THE Federal Coalition Government this week released terms of reference for the Australian Competition and Consumer Commission’s (ACCC) inquiry into the Murray-Darling Basin water market.
The inquiry, which delivers on a Coalition Government election promise, will look at options to improve the transparency and efficiency of the water market.
It will also examine changes in water use, carryover water, trade between water valleys and systems and the effect of water speculators on the market.
Member for Mallee Dr Anne Webster said that the announcement of the terms of reference for the ACCC inquiry into the Murray-Darling Basin is “a fantastic place to be at.”
“Consultations with the community can now begin in earnest, and it is my expectation that Sunraysia and surrounds will be able to engage in those community consultations which will be really important,” she said.
“The Basin water prices and the operation of the market itself has been of real concern and it has been raised with me many times.
“The terms of reference will be very comprehensive, and will include market trends, the changes in location of water use – from State to State or area to area – water carryover practices, which can impact water prices, the role of water brokers, water exchanges and investment funds, which people are really concerned about with big business buying up rights and speculating in the market.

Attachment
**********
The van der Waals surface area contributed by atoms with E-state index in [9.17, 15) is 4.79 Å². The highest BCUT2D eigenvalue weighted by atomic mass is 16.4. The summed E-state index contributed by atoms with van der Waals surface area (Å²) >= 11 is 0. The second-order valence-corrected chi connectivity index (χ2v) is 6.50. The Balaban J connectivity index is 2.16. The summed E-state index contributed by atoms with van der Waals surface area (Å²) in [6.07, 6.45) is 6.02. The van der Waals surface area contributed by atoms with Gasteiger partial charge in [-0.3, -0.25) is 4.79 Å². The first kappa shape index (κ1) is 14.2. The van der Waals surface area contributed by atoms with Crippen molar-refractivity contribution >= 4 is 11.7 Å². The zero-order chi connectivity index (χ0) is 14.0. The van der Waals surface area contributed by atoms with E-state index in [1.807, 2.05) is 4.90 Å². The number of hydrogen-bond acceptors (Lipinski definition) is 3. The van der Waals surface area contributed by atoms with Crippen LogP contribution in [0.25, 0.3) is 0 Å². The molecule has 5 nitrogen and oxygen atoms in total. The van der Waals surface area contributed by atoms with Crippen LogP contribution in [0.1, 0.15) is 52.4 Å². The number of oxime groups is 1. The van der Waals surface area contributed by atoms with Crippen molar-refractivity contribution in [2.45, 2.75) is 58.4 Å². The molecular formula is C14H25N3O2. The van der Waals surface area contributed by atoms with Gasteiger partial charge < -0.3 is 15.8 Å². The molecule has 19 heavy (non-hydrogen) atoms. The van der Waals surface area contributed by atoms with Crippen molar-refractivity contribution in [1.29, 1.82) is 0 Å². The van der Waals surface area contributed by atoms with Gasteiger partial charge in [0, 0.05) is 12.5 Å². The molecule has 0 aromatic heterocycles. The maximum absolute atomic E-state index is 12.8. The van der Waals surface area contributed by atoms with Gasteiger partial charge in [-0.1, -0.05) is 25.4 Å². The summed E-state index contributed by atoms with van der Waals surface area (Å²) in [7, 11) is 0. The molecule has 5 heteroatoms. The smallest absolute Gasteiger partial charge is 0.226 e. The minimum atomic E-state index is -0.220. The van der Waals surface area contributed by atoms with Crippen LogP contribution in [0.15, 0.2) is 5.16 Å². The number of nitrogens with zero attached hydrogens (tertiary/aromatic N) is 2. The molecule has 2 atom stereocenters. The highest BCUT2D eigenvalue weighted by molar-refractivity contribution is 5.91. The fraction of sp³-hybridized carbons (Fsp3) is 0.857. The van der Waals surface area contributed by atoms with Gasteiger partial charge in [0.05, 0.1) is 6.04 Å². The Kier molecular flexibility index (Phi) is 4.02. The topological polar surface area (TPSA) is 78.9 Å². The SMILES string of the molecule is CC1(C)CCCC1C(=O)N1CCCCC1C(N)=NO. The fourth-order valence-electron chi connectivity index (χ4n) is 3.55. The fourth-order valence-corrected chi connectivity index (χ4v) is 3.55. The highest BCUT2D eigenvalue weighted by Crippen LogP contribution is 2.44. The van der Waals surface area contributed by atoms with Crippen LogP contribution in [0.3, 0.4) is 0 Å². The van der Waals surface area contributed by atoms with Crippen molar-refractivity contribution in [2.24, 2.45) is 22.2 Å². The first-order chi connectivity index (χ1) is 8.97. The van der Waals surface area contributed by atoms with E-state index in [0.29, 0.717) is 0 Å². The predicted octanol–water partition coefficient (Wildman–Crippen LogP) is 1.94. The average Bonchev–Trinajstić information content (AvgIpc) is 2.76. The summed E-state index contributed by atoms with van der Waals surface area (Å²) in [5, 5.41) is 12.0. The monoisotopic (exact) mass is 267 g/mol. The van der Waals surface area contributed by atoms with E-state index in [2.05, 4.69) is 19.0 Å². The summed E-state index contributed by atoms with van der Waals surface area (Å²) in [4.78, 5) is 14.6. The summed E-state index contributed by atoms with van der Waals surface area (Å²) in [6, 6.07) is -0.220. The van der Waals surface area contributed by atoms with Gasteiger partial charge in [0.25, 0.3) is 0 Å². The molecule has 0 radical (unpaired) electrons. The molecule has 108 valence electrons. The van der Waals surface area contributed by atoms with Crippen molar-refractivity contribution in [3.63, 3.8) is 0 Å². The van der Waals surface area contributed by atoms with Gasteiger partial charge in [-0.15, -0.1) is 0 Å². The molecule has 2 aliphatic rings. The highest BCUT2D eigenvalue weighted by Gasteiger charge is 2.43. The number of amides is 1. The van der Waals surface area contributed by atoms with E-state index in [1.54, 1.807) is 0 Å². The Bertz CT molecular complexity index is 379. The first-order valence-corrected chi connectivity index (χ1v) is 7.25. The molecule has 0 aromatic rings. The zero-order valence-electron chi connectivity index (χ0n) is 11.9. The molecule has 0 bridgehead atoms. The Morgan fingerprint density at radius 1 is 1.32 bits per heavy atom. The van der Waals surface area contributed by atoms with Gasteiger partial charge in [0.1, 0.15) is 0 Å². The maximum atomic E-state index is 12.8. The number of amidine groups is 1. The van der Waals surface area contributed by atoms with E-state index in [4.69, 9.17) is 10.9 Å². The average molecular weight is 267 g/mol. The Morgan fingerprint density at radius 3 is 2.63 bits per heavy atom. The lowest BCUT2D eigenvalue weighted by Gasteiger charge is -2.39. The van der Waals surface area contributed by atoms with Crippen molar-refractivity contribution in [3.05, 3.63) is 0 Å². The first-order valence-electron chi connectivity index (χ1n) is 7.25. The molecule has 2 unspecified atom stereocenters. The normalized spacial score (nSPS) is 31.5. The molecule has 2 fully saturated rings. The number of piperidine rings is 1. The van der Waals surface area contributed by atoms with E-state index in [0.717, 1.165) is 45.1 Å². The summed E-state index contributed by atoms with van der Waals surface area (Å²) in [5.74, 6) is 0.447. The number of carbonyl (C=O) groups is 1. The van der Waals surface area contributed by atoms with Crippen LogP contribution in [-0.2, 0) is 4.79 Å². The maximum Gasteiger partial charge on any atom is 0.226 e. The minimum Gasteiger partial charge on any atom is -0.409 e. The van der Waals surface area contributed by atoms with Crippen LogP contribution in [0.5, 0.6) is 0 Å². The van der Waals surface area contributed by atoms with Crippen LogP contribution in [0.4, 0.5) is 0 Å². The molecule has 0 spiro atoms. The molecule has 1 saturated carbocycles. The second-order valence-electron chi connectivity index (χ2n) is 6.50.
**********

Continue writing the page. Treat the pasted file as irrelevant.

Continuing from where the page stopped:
“This will shine a light on all those practices, as well the availability of information about the water market, so that irrigators and farmers will be able to know what is taking place from one day to the other in the water market itself, and I am very pleased about this.”
Federal Treasurer Josh Frydenberg said that water was the lifeblood of communities in the Murray-Darling Basin, adding that it was important the market operated in a transparent and effective manner.
“As with any market it is important to take a look at how it is performing and whether it is operating as intended, and to the benefit of communities who rely on the Basin,” he said.
Minister for Water Resources and Drought, David Littleproud, said the Government had listened to the concerns of farmers in delivering on this election commitment.
“I promised this thorough inquiry after hearing from farmers as I travelled up and down the Basin,” he said. “Farmers told me they had concerns around changes in water use, trade between valleys and the effect speculators have on the water market.
“It’s important to make sure the market is operating as intended – our regional communities depend on it.
“We need a transparent market in which farmers have timely access to accurate information. I invite farmers to participate in this inquiry.”
The Government has asked for an interim report to be delivered in early March 2020, with a final report by the end of 2020.
An outline of the terms of reference for the inquiry can be found via the Treasury website.